Some hope for Menwar and his family is that his two eldest brothers, who are fourteen and sixteen, will find a place for the family in Europe. Myklebost said that when she was in Greece, the two brothers were in Serbia on their way to Germany with human smugglers. In Germany they can apply for family reunification, but they would have to cross borders illegally first.

“In order to apply for asylum, you have to be in the country you’re applying to,” Myklebost said.

It’s not easy to admit that when I was watching the film, I found myself disconnecting emotionally. In this constantly plugged-in, social media age, it feels like bad news is always all around me. Here at home crime and poverty and homelessness are significant problems. We all see it and we all feel it. But this should not prevent us from extending our empathy to those across the globe.

I read an article not too long ago about a young Swedish woman who was gang raped by refugees. These types of articles and stories are all around us, coming from half a world away to convince us that all the refugees are violent, radicalized, terrorist-sympathizing young men who would have stayed in their own country and fought if they only had any sense of morality. Whether these stories have validity or not is irrelevant to the refugee crisis, a crisis that is made up of primarily families.

Menwar is one of six siblings, and according to Myklebost, these unofficial tent camps are full of kids and families.

“You can go anywhere in Greece and you will find refugees…you will find children living on the street that are victims of war.”

As the film nears its end, the police have come to break up Menwar’s camp. He and his friends and family flee into the woods and across the border.

“They were saying ‘bye’ to me as I was filming them, the kids running. And I couldn’t say ‘bye’ because you would get my voice on the camera. So I was just watching them, like the world just watches them. They must have felt rejected.”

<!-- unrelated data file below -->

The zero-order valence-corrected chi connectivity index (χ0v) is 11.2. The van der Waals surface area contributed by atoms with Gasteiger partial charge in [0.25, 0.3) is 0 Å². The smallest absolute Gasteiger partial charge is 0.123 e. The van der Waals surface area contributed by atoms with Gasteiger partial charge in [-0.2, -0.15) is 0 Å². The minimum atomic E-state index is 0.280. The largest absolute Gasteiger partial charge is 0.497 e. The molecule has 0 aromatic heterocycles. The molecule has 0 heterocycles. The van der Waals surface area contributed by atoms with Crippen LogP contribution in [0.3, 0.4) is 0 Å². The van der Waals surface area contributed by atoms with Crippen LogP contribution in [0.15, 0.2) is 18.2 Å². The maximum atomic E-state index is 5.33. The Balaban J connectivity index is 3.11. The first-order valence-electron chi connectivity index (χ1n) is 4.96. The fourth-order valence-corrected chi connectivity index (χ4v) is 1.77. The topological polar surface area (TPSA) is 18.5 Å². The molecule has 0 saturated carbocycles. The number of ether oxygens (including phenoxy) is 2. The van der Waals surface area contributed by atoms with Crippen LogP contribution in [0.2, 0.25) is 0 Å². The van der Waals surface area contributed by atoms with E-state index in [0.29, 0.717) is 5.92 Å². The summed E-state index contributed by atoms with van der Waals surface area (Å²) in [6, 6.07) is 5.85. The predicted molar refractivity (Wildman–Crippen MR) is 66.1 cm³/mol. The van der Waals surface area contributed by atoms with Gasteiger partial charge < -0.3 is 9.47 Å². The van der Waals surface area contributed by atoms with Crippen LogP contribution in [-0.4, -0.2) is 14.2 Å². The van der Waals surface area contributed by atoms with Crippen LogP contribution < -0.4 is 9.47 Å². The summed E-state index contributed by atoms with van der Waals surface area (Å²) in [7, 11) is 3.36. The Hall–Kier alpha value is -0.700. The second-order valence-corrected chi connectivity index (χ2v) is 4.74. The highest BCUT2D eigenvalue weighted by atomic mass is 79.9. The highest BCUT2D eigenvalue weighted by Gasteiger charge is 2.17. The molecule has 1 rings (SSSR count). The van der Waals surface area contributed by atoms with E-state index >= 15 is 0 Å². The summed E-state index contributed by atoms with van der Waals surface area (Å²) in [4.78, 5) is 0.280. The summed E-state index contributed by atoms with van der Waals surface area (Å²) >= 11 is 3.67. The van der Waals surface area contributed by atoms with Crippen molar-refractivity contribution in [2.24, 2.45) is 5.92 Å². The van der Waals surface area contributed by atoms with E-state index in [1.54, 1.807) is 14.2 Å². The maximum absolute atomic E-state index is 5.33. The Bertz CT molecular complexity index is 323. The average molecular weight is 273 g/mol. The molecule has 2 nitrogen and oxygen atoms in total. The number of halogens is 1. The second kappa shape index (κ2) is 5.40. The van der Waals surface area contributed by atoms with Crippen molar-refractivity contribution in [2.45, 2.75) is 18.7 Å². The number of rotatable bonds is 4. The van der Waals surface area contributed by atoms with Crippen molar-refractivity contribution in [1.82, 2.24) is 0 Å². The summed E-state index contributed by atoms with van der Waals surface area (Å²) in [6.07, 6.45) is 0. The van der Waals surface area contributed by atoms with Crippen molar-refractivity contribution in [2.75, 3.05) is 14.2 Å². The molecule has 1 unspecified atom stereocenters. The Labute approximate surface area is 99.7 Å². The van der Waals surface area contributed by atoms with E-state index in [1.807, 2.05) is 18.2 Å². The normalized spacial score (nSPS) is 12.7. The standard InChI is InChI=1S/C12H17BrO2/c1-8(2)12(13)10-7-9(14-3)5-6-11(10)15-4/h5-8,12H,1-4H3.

Myklebost shouldered her camera and ran after them, catching up to Menwar’s pregnant mother.

The mother started crying. “You have to leave,” she said. “If the smugglers catch you here with a camera, they will kill you.”

Myklebost stops in the field and watches as the children run away.

“There was nothing I could do,” she said, momentarily overwhelmed by the poignancy of the moment.

The film closes with a shot of Menwar’s Superman shoe, left behind at his tent as they flee police across the border. The most heartbreaking detail of this story is that Menwar’s situation, a year and a half later, hasn’t changed. His childhood passes by, stuck in a state of impermanence, waiting for a place where he will be welcome.

“Unwelcome” won second place prize in the festival in the category of Short Documentary.

The Drawer Boy: A Feature Film by Arturo Pérez Torres

I spoke with Aviva Armour-Ostroff, who produced this, her first film production, with her partnerTorres. The film is set in rural Ontario and was filmed on location. It’s based on the play of the same name written by Michael Healey, which is one of the most produced plays in the US, and one of Canada’s most famous plays.

Armour-Ostroff said they applied to get their film into various festivals, and the Anchorage International Film Festival accepted.